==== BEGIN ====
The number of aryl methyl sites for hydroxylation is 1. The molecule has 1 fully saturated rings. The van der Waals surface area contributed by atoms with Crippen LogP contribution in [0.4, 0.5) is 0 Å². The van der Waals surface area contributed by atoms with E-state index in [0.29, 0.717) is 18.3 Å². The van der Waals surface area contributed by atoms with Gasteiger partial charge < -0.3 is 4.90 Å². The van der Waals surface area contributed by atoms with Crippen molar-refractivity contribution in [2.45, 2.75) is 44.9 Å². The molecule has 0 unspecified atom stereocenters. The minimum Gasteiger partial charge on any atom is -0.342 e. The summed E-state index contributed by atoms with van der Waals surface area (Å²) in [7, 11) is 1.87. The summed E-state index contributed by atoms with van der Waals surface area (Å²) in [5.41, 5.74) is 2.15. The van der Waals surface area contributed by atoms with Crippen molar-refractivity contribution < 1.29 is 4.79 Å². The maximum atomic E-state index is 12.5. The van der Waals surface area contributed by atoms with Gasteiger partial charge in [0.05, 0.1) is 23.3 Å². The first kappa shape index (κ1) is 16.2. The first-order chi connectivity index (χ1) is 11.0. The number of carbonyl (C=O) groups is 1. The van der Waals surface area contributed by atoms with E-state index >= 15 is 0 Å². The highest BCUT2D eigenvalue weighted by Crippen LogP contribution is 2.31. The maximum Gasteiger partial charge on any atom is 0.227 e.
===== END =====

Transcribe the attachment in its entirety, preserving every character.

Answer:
The number of aryl methyl sites for hydroxylation is 1. The molecule has 1 fully saturated rings. The van der Waals surface area contributed by atoms with Crippen LogP contribution in [0.4, 0.5) is 0 Å². The van der Waals surface area contributed by atoms with E-state index in [0.29, 0.717) is 18.3 Å². The van der Waals surface area contributed by atoms with Gasteiger partial charge < -0.3 is 4.90 Å². The van der Waals surface area contributed by atoms with Crippen molar-refractivity contribution in [2.45, 2.75) is 44.9 Å². The molecule has 0 unspecified atom stereocenters. The minimum Gasteiger partial charge on any atom is -0.342 e. The summed E-state index contributed by atoms with van der Waals surface area (Å²) in [7, 11) is 1.87. The summed E-state index contributed by atoms with van der Waals surface area (Å²) in [5.41, 5.74) is 2.15. The van der Waals surface area contributed by atoms with Crippen molar-refractivity contribution < 1.29 is 4.79 Å². The maximum atomic E-state index is 12.5. The van der Waals surface area contributed by atoms with Gasteiger partial charge in [0.05, 0.1) is 23.3 Å². The first kappa shape index (κ1) is 16.2. The first-order chi connectivity index (χ1) is 11.0. The number of carbonyl (C=O) groups is 1. The van der Waals surface area contributed by atoms with E-state index >= 15 is 0 Å². The highest BCUT2D eigenvalue weighted by Crippen LogP contribution is 2.31. The maximum Gasteiger partial charge on any atom is 0.227 e.